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Rice misses out on tariff relief

The beef and dairy industries have welcomed the new trade agreement with South Korea but the rice industry has been left high and dry.

December 10, 2013 4:01am

Dairy is expected to benefit from tariff relief.


The Ricegrowers’ Association of Australia has expressed disappointment with the announcement and said the agreement was not really ‘‘free’’ if a whole industry was excluded.

Prime Minister Tony Abbott told parliament Trade Minister Andrew Robb had successfully concluded negotiations with Korea, which is Australia’s third-largest export market.

‘‘Under this agreement, tariffs will be eliminated on Australia’s major exports to Korea and there will be significant new market openings in services and investment,’’ he said.

Tariffs will be phased out over the next 15 years on products such as beef, wheat, dairy, sugar, wine, seafood and fruits.

The beef and sheep industry South Korea Taskforce spokesman Stephen Kelly expressed appreciation that the government was able to progress negotiations with South Korea, and to secure an agreement that is equivalent to the United States in terms of tariff reductions over time.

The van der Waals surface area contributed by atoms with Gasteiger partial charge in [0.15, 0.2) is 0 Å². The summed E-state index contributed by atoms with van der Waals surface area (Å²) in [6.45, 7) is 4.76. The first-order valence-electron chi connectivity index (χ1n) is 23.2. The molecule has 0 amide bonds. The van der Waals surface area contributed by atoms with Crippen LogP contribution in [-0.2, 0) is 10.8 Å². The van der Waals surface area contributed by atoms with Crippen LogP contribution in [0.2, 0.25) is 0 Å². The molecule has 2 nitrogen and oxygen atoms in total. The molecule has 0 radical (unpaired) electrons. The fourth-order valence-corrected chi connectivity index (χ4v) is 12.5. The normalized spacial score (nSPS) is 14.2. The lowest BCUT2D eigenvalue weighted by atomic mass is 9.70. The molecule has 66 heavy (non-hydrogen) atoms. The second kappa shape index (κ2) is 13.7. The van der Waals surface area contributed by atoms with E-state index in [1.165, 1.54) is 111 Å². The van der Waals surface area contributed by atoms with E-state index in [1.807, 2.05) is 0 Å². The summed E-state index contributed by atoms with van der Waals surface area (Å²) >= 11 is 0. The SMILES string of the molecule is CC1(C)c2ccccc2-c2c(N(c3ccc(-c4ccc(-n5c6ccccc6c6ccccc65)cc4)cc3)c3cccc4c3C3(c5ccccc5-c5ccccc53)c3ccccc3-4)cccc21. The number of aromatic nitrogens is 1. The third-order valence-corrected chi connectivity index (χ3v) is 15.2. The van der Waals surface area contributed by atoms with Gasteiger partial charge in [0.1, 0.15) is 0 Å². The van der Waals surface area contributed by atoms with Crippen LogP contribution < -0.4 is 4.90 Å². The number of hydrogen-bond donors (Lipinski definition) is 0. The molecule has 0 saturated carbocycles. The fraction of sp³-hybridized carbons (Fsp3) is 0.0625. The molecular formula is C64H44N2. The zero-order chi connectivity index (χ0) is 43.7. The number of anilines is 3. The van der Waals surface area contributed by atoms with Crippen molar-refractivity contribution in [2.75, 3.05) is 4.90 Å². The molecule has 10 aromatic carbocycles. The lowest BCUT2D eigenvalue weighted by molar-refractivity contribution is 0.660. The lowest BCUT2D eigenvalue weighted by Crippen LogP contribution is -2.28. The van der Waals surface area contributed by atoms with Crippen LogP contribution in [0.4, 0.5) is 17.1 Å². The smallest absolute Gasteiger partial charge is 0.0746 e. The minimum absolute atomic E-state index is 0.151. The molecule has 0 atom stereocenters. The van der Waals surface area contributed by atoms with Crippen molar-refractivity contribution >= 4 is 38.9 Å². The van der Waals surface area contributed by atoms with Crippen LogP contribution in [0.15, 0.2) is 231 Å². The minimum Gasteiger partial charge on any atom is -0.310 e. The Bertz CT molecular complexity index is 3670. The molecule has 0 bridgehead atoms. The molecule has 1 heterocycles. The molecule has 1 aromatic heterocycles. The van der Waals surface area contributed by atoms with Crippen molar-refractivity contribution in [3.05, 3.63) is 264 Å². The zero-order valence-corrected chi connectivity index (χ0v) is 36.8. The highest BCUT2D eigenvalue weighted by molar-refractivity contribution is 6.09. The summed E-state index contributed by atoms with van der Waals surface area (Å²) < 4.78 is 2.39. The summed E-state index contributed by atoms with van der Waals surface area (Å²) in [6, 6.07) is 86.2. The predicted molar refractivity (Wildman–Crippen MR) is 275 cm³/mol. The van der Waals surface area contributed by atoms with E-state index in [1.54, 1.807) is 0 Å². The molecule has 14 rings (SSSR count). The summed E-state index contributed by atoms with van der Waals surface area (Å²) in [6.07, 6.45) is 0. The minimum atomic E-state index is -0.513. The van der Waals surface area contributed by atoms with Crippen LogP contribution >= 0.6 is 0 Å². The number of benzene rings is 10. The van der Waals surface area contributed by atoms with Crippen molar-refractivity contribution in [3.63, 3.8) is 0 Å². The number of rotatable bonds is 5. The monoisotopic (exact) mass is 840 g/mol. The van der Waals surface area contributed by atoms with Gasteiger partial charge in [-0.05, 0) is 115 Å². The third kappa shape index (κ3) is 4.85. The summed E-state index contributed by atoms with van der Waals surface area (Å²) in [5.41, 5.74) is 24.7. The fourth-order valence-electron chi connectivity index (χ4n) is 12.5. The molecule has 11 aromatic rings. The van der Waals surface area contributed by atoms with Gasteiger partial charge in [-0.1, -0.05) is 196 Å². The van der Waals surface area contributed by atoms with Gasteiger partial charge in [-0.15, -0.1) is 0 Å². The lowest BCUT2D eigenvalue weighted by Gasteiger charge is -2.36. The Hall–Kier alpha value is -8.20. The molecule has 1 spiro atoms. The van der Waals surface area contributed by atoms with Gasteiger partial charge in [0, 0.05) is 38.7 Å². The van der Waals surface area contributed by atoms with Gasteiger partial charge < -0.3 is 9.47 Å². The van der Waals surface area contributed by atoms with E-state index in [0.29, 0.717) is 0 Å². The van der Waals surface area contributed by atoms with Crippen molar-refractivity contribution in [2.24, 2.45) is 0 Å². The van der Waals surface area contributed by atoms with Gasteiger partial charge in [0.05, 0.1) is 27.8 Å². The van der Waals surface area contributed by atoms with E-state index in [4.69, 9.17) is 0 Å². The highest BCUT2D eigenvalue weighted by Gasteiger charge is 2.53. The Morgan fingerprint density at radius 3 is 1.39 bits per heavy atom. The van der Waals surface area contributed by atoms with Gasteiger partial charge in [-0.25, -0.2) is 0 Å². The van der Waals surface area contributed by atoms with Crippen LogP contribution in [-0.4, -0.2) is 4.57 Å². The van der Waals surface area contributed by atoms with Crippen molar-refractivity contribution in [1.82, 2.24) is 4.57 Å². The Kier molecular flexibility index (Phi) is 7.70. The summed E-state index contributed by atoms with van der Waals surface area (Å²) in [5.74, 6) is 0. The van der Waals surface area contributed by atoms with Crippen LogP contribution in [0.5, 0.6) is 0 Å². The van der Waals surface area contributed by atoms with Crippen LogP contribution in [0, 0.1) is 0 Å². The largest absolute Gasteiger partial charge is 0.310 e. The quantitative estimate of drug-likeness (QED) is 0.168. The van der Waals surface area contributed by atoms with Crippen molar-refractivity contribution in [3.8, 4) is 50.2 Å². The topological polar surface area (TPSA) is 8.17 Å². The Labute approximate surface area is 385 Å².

‘‘The successful negotiation of an FTA with South Korea that is equivalent to the US in terms of tariff reductions, and sees the removal of the current 40 per cent tariff over 15 years, has been a priority for the Australian beef industry for a number of years,’’ Mr Kelly said.

‘‘It also sees the phasing out of the 22.5 per cent sheepmeat tariffs over 10 years.’’

The new agreement could return about $30 million of tariff payments back into dairy farmers’ pockets.

‘‘Our dairy farmers and processors are paying up to $35million a year in import tariffs on dairy produce going into South Korea,’’ UDV president Kerry Callow said.

‘‘Getting rid of import tariffs is a win for Australia’s dairy industry and for South Korean consumers.’’

According to Dairy Australia’s Trade and the Australian Dairy Industry report, the South Korean Government collected $35million in import tariffs on Aussie milk powders, cheese and butter in 2011 and another $27million in 2012.

In 2011-12 Australia exported 27349tonnes of dairy products to South Korea, worth $116million, with another $88million of exports in 2012-13.

It is expected that the FTA with South Korea will result in import tariffs being wound down to zero over several years, but that tariff-free quotas will be put in place on specific volumes of cheese, infant formula and butter from day one of the agreement.

Rice Growers Association executive director Ruth Wade said the rice industry had worked closely with the Federal Government to develop comprehensive trade agreements including FTAs with Korea, Japan and China and the Trans Pacific Partnership.

She said the outcome for the rice industry was particularly disappointing.

‘‘Australian rice growers are recognised as the most efficient in the world. This announcement punishes Australian growers by preventing expansion into this important market,’’ Ms Wade said.

‘‘This is an FTA in name only. Trade agreements with exclusions are not free trade agreements.’’

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